Every day, we excrete anywhere from one billion (1,000,000,000) to one trillion (1,000,000,000,000) of them in our stool – per gram! Diefenbach is interested in how gut flora affects the immune system. The microbiome develops in stages. A child gets the “basics” from his or her mother. At first, the only microbes present are those from the mother’s vaginal tract, but the child’s flora soon comes to be dominated by the microbes found in the mother’s milk: lactobacilli and skin bacteria, which take up residence in the infant’s intestine.

“Overactive” immune cells attack the body’s own tissue when there is no enemy present

Diefenbach and his team were able to show in mice that the microbiome literally trains the immune system an organism is born with: Rodents raised in a germ-free environment that came into contact with a virus were helpless to fight it, falling severely ill. Animals that had not grown up in a sterile environment, by contrast, easily fought off the infection. Phagocytes, such as macrophages and monocytes, which already exist in the embryo, start out performing only a kind of “garbage can” function: They dispose of cells that are no longer needed. “We think the initial microbial colonization is the trigger that turns a passively consuming phagocyte into a fierce defender against infections,” Diefenbach explains.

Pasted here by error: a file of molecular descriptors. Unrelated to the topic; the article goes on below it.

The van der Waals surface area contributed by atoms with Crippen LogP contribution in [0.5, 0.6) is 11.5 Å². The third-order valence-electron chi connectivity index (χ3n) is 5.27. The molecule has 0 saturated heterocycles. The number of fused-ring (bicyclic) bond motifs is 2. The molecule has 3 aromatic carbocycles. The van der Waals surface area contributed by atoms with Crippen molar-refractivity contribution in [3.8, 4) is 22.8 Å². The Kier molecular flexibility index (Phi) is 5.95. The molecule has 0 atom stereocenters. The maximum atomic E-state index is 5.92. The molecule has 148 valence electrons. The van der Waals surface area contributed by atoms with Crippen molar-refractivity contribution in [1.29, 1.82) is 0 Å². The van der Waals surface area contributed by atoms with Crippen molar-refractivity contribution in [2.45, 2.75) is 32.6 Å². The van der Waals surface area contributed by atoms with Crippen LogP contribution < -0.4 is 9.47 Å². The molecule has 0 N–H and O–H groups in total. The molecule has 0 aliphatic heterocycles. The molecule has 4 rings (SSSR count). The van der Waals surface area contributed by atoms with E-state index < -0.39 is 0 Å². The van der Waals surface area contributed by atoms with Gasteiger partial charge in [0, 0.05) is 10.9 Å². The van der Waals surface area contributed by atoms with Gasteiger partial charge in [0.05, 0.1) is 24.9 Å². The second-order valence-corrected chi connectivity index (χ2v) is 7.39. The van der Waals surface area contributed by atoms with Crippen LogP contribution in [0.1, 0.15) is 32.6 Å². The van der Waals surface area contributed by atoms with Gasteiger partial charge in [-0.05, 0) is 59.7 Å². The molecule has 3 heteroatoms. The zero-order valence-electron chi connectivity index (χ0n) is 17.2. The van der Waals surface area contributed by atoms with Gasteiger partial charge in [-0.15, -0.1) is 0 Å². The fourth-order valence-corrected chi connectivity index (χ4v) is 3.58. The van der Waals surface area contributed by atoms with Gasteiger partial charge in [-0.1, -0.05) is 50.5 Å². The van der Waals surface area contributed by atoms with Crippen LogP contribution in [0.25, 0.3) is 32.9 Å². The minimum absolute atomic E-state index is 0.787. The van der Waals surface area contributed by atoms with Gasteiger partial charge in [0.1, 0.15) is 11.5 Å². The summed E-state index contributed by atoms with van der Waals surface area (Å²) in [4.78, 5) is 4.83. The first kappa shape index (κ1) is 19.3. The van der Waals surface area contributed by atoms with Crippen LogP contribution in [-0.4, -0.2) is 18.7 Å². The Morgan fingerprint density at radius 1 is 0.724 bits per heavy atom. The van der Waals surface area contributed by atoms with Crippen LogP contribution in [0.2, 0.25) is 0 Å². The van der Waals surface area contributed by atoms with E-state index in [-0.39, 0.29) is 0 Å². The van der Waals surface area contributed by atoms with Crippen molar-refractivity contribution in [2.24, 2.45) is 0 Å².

That means there must be signals from the gut that put the immune system on the alert. And indeed, microbes lead to production of signaling substances known as cytokines, and especially type 1 interferons, which reprogram peaceful “eaters” into fighters. Is there a connection between a person’s individual cytokine generation and the composition of that individual’s gut flora?

In a study of 400 subjects, researchers from the United States and the Netherlands took blood and stool samples. They put the leukocytes from the blood into contact with various components of bacteria and fungi and then measured how many cytokines were produced. They also sequenced the bacterial community from the subjects’ stool samples. In the end, they did find a correlation between certain signaling substances (and the volumes thereof) and the composition of the intestinal flora.